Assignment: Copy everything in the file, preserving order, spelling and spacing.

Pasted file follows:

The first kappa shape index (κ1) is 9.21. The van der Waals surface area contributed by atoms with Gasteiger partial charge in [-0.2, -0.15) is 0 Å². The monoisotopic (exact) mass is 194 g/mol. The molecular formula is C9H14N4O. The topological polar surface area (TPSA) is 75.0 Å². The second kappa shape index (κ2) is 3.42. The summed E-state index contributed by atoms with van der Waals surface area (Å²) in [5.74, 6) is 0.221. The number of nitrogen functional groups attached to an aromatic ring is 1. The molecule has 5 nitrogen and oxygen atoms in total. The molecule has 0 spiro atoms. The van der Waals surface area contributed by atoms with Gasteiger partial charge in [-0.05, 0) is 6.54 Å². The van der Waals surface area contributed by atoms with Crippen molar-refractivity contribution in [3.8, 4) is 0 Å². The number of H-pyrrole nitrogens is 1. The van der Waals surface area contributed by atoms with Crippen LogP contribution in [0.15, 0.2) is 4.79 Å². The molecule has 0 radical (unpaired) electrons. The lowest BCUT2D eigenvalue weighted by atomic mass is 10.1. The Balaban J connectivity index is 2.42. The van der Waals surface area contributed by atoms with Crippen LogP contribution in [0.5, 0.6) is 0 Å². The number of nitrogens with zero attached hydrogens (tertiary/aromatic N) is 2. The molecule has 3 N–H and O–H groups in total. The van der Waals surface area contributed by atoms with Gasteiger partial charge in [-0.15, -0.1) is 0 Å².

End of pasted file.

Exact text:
The first kappa shape index (κ1) is 9.21. The van der Waals surface area contributed by atoms with Gasteiger partial charge in [-0.2, -0.15) is 0 Å². The monoisotopic (exact) mass is 194 g/mol. The molecular formula is C9H14N4O. The topological polar surface area (TPSA) is 75.0 Å². The second kappa shape index (κ2) is 3.42. The summed E-state index contributed by atoms with van der Waals surface area (Å²) in [5.74, 6) is 0.221. The number of nitrogen functional groups attached to an aromatic ring is 1. The molecule has 5 nitrogen and oxygen atoms in total. The molecule has 0 spiro atoms. The van der Waals surface area contributed by atoms with Gasteiger partial charge in [-0.05, 0) is 6.54 Å². The van der Waals surface area contributed by atoms with Crippen molar-refractivity contribution in [3.8, 4) is 0 Å². The number of H-pyrrole nitrogens is 1. The van der Waals surface area contributed by atoms with Crippen LogP contribution in [0.15, 0.2) is 4.79 Å². The molecule has 0 radical (unpaired) electrons. The lowest BCUT2D eigenvalue weighted by atomic mass is 10.1. The Balaban J connectivity index is 2.42. The van der Waals surface area contributed by atoms with Crippen LogP contribution in [0.5, 0.6) is 0 Å². The number of nitrogens with zero attached hydrogens (tertiary/aromatic N) is 2. The molecule has 3 N–H and O–H groups in total. The van der Waals surface area contributed by atoms with Gasteiger partial charge in [-0.15, -0.1) is 0 Å².